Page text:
Title Spanish Adaptation and Validation of the Transplant Effects Questionnaire (TxEQ-Spanish) in Liver Transplant Recipients and Its Relationship to Posttraumatic Growth and Quality of Life
Authors Perez-San-Gregorio, Maria A., Martin-Rodriguez, Agustin, SÁNCHEZ MARTÍN, MILAGROSA, Borda-Mas, Mercedes, Avargues-Navarro, Maria L., Gomez-Bravo, Miguel A., Conrad, Rupert, SÁNCHEZ MARTÍN, MILAGROSA
External publication No
Means Front. Psychiatry
Scope Article
Nature Científica
JCR Quartile 2
SJR Quartile 1
JCR Impact 3.16100
Area International
Web https://www.scopus.com/inward/record.uri?eid=2-s2.0-85045511117&doi=10.3389%2ffpsyt.2018.00148&partnerID=40&md5=fe671becf7ef678ffe78acddfabee83d
Publication date 18/04/2018
ISI 000430330600002
Scopus Id 2-s2.0-85045511117
DOI 10.3389/fpsyt.2018.00148
Abstract The valid assessment of the impact of transplantation on psychological well-being is highly relevant to optimize treatment. However, to date there is no standardized instrument available in Spain. The Transplant Effects Questionnaire (TxEQ) evaluates the specific problems associated with organ transplantation, such as worry about transplant, guilt regarding the donor, disclosure of having undergone transplantation, adherence to medical treatment and responsibility toward the donor, family, friends, or medical staff. Against this backdrop the English original version of the TxEQ was translated into Spanish and validated in a sample of 240 liver transplant recipients. Participants also filled in the Posttraumatic Growth Inventory (PTGI), and the 12-Item Short Form Health Survey (SF-12v.2). Confirmatory factor analysis of the TxEQ-Spanish revealed a five-factor structure equivalent to the English original version, and satisfactory internal consistency (Cronbach's alpha: worry alpha = 0.82, guilt alpha = 0.77, disclosure alpha = 0.91, adherence alpha = 0.82, responsibility alpha = 0.83). Results showed that better mental quality of life was associated with higher adherence and disclosure, as well as less worry and guilt. Higher posttraumatic growth was significantly associated with worry, guilt, and responsibility. Interestingly, the most powerful predictor of posttraumatic growth was worry. Analysis of variance showed an interaction effect of PTG and mental quality of life on adherence, with medium PTG being associated with significantly stronger adherence in participants with better mental quality of life. In conclusion our study could successfully adapt and validate the Spanish version of the TxEQ in a large sample of liver transplant recipients. Our findings show a complex relationship between emotional reactions to transplantation, mental quality of life, and posttraumatic growth, which give further insight into inner processes supporting psychological well-being and adherence after liver transplantation.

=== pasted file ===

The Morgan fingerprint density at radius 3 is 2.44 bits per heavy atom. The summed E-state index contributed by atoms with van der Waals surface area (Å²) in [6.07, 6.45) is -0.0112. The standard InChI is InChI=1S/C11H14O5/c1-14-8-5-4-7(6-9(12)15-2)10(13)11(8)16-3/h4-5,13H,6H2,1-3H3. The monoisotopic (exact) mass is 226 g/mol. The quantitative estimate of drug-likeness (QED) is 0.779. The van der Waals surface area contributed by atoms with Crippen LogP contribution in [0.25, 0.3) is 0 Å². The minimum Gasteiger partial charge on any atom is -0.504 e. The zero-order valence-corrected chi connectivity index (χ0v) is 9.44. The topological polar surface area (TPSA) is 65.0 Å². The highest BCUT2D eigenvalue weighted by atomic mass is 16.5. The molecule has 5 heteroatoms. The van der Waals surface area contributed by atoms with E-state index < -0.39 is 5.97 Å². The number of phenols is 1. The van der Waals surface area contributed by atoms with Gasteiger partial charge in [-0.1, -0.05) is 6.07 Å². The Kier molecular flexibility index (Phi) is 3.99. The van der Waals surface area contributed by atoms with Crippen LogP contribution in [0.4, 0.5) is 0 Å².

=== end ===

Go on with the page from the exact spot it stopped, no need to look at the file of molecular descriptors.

Keywords transplant effects questionnaire; TxEQ-Spanish; posttraumatic growth; quality of life; liver transplantation
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